[W]hat’s most notable here is that one of the arguments the Obama DOJ raises to demand dismissal of this lawsuit is “state secrets”: in other words, not only does the President have the right to sentence Americans to death with no due process or charges of any kind, but his decisions as to who will be killed and why he wants them dead are “state secrets,” and thus no court may adjudicate their legality.
Italics in the original. My colleagues Gene Healy and Nat Hentoff have expressed concerns about targeted killings. Charlie Savage wrote a good piece on this that highlights how even the most ardent defenders of executive power may blush at this broad claim of power.
The government’s increasing use of the state secrets doctrine to shield its actions from judicial review has been contentious. Some officials have argued that invoking it in the Awlaki matter, about which so much is already public, would risk a backlash. David Rivkin, a lawyer in the White House of President George H. W. Bush, echoed that concern.
“I’m a huge fan of executive power, but if someone came up to you and said the government wants to target you and you can’t even talk about it in court to try to stop it, that’s too harsh even for me,” he said.
In fairness, Rivkin would defend the administration’s claim of power on other grounds — that targeting is a “political question” for the elected branches of government — but this approach seems to have lost out because it invites the judiciary to determine whether the U.S. is at war in Yemen.
Amending the Authorization for the Use of Military Force passed by Congress after 9/11 is long overdue. What groups are we truly at war with, where does the line between war and peace sit, who can we detain and kill, and what process is owed before a citizen may be targeted with lethal force? Questions of war are political in nature, and if we don’t know the answers, it is Congress’ role to step in and provide them.
That’s the message of my recent op‐ed in the Daily Caller. New York City Mayor Michael Bloomberg’s initial reaction to the McDonald v. City of Chicago decision was to say that McDonald would have no impact on government’s ability to keep guns “out of the hands of criminals and terrorists.” This was a reference to legislation that Bloomberg supports that would allow the federal government to bar anyone the Attorney General thinks is a terrorist from purchasing a firearm. Not convicted of a crime in support of terrorism — that would make them a felon and already unable to purchase or own a firearm. No, being suspected of activity in support of or preparation for terrorism means you get the same treatment as if you were a convicted felon or had been involuntarily committed to a mental institution. So much for due process.
While D.C. v. Heller is the relevant decision (the AG’s double secret probation list is a federal, not state action), the premise of this legislation needs to be refuted. The proposition that guns and gun ownership are uniquely dangerous such that the right to keep and bear arms must be treated as a second‐class provision of the Bill of Rights is willfully blind of the other instances where society accepts risk by safeguarding liberty in the face of foreseeable hazards. Justice Stephen Breyer embraced this misguided concept –– that the right to keep and bear arms is an enumerated, but non‐fundamental, right that deserves a lesser degree of protection than the rest of the provisions of the Bill of Rights — in his McDonald dissent.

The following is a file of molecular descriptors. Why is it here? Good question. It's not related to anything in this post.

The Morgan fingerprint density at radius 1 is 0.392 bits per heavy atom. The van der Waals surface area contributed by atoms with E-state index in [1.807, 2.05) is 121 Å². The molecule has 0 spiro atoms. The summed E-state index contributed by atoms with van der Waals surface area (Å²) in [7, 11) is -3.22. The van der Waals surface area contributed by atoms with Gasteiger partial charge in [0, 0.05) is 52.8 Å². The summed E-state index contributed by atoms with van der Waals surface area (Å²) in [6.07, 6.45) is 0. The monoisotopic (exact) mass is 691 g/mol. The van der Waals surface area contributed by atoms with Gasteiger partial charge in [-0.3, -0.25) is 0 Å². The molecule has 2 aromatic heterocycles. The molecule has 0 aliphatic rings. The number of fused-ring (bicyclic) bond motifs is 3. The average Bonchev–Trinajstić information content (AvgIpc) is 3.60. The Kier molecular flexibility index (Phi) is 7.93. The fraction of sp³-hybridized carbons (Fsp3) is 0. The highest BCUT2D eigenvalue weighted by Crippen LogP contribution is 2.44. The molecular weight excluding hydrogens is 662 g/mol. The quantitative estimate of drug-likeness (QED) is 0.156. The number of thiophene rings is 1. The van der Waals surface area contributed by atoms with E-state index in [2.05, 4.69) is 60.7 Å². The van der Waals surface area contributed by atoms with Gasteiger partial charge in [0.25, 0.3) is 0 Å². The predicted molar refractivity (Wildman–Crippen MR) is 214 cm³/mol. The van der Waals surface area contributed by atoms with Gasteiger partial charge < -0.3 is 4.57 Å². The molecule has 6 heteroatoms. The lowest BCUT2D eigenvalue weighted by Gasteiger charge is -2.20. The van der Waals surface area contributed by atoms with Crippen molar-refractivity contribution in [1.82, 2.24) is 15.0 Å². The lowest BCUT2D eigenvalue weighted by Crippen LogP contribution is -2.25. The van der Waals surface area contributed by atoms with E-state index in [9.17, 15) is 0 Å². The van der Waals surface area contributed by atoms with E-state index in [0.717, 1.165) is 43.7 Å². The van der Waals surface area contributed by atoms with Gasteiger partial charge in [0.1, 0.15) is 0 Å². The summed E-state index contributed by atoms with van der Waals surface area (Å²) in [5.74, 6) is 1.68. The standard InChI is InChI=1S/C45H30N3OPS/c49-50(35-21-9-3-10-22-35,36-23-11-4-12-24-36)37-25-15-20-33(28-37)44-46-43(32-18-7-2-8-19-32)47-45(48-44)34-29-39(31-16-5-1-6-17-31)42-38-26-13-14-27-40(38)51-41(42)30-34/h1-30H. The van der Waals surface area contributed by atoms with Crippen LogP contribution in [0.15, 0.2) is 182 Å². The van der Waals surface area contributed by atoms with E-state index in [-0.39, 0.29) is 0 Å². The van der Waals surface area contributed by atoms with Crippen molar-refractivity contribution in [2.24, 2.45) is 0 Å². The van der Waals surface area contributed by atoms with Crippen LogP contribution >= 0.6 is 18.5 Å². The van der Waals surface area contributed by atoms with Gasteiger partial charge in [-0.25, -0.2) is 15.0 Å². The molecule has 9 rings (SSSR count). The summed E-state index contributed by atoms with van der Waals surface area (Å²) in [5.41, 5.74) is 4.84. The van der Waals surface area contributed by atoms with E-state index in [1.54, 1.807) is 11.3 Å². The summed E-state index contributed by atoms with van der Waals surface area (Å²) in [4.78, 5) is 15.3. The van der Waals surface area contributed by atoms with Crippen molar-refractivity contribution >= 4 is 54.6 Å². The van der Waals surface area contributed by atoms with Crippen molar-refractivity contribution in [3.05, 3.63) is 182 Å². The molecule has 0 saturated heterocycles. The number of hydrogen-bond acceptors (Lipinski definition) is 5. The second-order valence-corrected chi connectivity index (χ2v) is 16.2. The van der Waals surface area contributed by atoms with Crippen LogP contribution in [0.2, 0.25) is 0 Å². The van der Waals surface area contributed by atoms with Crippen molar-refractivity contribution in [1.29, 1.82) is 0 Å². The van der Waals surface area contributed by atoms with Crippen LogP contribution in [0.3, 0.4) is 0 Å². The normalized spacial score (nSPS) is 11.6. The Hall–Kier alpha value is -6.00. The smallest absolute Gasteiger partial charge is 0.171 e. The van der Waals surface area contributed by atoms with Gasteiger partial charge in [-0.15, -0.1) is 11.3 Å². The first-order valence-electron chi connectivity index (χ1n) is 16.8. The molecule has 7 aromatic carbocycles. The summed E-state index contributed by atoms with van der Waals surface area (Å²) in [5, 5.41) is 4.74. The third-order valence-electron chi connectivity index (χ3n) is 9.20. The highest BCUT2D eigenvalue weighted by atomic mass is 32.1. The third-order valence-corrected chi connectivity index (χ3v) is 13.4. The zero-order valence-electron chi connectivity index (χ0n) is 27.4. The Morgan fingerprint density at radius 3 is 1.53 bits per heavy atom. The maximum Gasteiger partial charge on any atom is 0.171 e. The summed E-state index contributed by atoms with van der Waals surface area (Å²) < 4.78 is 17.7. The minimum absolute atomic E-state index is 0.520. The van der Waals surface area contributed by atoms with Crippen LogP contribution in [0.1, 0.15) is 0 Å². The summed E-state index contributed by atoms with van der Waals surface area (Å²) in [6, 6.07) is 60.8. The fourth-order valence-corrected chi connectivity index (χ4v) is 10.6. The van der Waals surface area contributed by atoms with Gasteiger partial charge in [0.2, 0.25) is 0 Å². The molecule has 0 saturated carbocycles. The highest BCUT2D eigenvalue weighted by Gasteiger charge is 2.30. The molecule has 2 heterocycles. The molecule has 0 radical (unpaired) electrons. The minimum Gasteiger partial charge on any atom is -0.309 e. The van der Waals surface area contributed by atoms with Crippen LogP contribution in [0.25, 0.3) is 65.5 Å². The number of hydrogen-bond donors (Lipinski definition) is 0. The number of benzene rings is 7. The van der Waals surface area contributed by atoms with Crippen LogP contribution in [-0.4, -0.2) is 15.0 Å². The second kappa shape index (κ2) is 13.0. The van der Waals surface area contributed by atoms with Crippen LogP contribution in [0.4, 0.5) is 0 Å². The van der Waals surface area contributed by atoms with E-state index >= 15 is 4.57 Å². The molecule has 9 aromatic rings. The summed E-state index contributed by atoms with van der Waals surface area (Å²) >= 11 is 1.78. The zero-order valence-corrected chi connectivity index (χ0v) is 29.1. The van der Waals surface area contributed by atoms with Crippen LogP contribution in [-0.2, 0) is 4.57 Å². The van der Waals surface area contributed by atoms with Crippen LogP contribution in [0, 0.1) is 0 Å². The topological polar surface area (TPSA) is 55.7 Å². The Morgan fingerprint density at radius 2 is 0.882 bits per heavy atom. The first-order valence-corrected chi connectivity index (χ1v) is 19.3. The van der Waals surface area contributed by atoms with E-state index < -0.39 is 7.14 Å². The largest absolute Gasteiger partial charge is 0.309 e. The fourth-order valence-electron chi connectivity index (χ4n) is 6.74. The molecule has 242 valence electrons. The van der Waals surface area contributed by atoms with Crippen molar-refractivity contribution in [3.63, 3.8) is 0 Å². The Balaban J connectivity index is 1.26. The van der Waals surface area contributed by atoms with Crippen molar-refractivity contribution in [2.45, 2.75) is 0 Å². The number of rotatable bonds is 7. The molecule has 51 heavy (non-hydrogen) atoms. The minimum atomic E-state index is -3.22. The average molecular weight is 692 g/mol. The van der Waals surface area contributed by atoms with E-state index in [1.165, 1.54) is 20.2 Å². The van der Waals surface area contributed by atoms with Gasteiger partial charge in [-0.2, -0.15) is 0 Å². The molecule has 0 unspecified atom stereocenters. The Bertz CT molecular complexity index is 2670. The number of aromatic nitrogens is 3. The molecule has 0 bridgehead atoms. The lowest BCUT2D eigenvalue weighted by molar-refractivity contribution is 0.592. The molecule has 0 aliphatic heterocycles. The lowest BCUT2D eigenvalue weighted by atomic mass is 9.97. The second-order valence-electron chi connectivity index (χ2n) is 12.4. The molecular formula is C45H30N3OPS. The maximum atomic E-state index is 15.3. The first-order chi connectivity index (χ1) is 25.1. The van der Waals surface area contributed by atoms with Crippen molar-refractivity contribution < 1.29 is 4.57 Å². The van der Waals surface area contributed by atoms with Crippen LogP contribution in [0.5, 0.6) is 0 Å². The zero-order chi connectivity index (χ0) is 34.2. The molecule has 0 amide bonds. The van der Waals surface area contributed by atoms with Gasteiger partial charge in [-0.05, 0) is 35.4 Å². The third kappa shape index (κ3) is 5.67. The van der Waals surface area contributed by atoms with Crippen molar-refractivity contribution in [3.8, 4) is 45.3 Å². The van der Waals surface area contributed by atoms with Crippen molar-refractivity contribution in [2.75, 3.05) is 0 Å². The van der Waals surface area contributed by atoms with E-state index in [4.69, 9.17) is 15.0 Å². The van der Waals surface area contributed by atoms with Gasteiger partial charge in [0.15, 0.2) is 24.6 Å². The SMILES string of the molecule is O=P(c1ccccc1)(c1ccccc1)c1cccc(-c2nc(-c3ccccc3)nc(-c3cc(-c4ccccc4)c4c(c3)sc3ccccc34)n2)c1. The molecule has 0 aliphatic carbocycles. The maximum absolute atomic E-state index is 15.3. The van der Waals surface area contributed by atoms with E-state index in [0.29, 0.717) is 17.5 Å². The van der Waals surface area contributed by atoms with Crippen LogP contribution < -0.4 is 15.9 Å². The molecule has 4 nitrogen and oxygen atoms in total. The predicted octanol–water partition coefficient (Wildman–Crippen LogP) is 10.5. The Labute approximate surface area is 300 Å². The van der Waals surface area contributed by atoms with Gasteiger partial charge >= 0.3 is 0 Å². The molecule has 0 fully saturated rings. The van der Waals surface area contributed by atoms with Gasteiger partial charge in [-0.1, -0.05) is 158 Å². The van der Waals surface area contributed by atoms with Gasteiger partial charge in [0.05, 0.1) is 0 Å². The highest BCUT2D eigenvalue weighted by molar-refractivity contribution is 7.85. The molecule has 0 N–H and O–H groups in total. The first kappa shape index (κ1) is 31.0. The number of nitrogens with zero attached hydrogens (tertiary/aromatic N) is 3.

I counter that notion in this podcast:
Related thoughts from Ilya Somin here.
Stripping the citizenship of those who take up arms against the United States is not a controversial proposition. Indeed, under existing law, American citizenship can be taken away from any adult who, among other actions, makes a formal declaration of allegiance to a foreign state, serves in the armed forces of a foreign state if such armed forces are engaged in hostilities against the United States, or commits any act of treason against the United States. The Lieberman‐Brown bill, which adds to that list the provision of material support to State Department‐recognized terrorist organizations (most notably Al Qaeda) or actively engaging in hostilities against the United States, is thus not problematic on its face. It merely clarifies, in an age where America’s enemies aren’t necessarily other countries, that a person need not ally himself with a hostile “foreign state” to risk expatriation.
Still, the Terrorist Expatriation Act does raise concerns about how the new citizenship‐stripping provisions would be applied. Expatriation is a serious remedy that is warranted only in the most serious cases — such as, indeed, treason or taking up arms against your own country. If and when the act becomes law, courts will maintain a high bar for what constitutes “material support” of terrorist organizations (such that it constitutes relinquishing U.S. nationality), and the subject of the expatriation action will — under existing law that will remain unchanged — have notice and opportunity to challenge the decision.
In short, this is neither a radical threat to civil liberties nor an ineffectual political stunt. Assuming the above constitutional protections remain in place, the expansion of federal expatriation law should be seen as a prudent, necessary, and uncontroversial measure that deals with the realities of the modern world.
It is more than three years since the Office of the Inspector General first brought public attention to the FBI's systematic misuse of the National Security Letter statutes to issue fictitious "exigent letters" and obtain telecommunications records without due process. Nobody at the Bureau has been fined, or even disciplined, for this systematic lawbreaking and the efforts to conceal it. But the bipartisan outrage expressed at a subcommittee hearing of the House Judiciary Committee this morning hints that Congress may be running out of patience—and looking for some highly-placed heads to roll. Just to refresh, Committee Chairman John Conyers summarized the main abuses in an opening statement:
The IG found that more than 700 times, such information was obtained about more than 2,000 phone numbers by so-called“exigent letters” from FBI personnel. In some cases, the IG concluded, FBI agents sent the letters even though they believed that factual information in the letters was false. For more than 3,500 phone numbers, the call information was extracted without even a letter, but instead by e‐mail, requests on a post‐it note, or “sneak peaks” of telephone company computer screens or other records.... In one case, the FBI actually obtained phone records of Washington Post and New York Times reporters and kept them in a database, leading to an IG conclusion of “serious abuse” of FBI authority and an FBI public apology.